War of the Rebellion: Serial 041 Page 0342 W. FLA.,S. ALA.,S. MISS.,LA.,TEX.,N. MEX. Chapter XXXVIII.

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HEADQUARTERS TROOPS IN THE FIELD,

November 2, 1863.

GENERAL: I yesterday acknowledged by telegraph your two notes of the 28th ultimo, and that of the commanding general of the 25th. I also acknowledge that of the 29th from you. Ever since the march up the Teche began, I have heard of Jose Cavriere and his men. I have sent for him three times, and while our force was at Opelousas he had ample time to come in. But neither he nor any of his men came. Perhaps the fact that the country in that vicinity is infested with small guerrilla bands, and that these people did not believe that we intend to hold the country, may have kept them from coming in, but the fact is patent that none of them came. I judge, however, from what I see and hear, that there is a better chance of success than there was above, and am t-morrow to have an interview with, I think, the men whose names you mentioned in your letter. The scout company, commanded by Captain Armstrong, has, I believe, about 15 members. I will give you my impressions of the expected conversation as soon as I have had it.

I shall send out a cavalry force in the direction of the Mermenton as soon as possible, and, if I consider it feasible or safe, shall send a division of infantry there with bridge train, or at any rate with materials for building a bridge.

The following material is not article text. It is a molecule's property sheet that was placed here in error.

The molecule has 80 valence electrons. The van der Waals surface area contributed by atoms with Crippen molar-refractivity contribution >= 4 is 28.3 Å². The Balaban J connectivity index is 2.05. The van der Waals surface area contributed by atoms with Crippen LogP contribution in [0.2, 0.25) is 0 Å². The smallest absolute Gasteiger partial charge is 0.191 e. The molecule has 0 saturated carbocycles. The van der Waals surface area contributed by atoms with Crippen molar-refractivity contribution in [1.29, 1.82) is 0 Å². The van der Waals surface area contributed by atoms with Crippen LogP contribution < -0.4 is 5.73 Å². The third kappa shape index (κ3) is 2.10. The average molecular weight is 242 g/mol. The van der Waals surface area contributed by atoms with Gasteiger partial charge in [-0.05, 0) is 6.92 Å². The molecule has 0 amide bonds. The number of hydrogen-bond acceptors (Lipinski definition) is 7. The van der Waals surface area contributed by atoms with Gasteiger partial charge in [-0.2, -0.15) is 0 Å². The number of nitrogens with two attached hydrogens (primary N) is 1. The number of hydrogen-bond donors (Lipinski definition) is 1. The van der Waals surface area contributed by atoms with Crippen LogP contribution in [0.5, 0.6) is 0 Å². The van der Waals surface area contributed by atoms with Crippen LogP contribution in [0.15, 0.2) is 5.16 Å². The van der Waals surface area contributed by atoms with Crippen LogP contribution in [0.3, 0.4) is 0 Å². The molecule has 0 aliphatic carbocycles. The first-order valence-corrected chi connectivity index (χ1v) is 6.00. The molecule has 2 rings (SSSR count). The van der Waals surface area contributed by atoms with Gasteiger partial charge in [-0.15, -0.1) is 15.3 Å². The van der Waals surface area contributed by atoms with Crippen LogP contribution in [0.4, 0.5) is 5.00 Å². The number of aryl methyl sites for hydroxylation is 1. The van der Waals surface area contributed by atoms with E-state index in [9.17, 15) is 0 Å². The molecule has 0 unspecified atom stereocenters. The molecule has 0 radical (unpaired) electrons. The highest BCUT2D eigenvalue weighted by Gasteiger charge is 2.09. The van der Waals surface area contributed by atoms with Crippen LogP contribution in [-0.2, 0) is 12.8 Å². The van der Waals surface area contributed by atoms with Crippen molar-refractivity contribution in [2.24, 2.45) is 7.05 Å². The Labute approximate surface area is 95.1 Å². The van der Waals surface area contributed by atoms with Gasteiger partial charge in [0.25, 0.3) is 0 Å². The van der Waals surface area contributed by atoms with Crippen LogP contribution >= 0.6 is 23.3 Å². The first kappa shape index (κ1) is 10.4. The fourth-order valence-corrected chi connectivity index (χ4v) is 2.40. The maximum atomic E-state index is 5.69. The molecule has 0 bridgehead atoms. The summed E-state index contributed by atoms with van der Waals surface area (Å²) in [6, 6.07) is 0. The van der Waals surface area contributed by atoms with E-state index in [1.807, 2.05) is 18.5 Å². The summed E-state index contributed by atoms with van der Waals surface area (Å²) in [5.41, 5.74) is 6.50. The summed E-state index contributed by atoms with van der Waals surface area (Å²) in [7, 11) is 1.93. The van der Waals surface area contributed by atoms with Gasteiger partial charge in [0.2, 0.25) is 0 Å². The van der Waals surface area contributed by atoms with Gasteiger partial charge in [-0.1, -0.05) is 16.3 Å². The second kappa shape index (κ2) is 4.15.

We are gathering cattle in plenty, but horses and mules are very scarce. The Mermenton trip may open some stores of the latter.

The troops are now distributed as follows: Three brigades of the Thirteenth Corps at Carrion Crow Bayou, one brigade of that corps and one brigade of cavalry about 3 miles in front of that bayou, the two divisions of the Nineteenth corps at this place, with one brigade of cavalry, one regimen mounted infantry, and the Engineer Regiment and heavy artillery. The 30-pounders of that artillery are very heavy to pull now. It would not answer to send them back at present, I know, but if it rains ny more they cannot be taken. The roads south and east of Opelousas were nearly impassable yesterday, and it rained last night. Between this place and Carrion Crow they are better, but the marching is heavy. I think the impression is strong that we are going to Texas by the route from here.

Colonel Chandler leaves for New Iberia and Brashear to-morrow. I am much crippled by losing him, on account of the disorganized condition of the Thirteenth Corps, but I understand how necessary he must be at Brashear.

Very respectfully, yours,

W. B. FRANKLIN,

Major-General, Commanding.

Brigadier General CHARLES P. STONE,

Chief of Staff, Department of the Gulf.

HEADQUARTERS TROOPS IN THE FIELD,

Vermillion Bayou, November 3, 1863.

GENERAL: General Washburn's division is now at New Iberia. He informs me that it numbers about 4,500 men. There are two batteries, of six guns each, on the Teche, one at New Iberia with General Washburn's division, and one distributed between there and Franklin. General Lawler commands this division, and General Washbur is dissatisfied with General Dana's assumption of the command of the corps, and wishes to go back to his division. I have, however, left him at Carrion Crow Bayou, in command.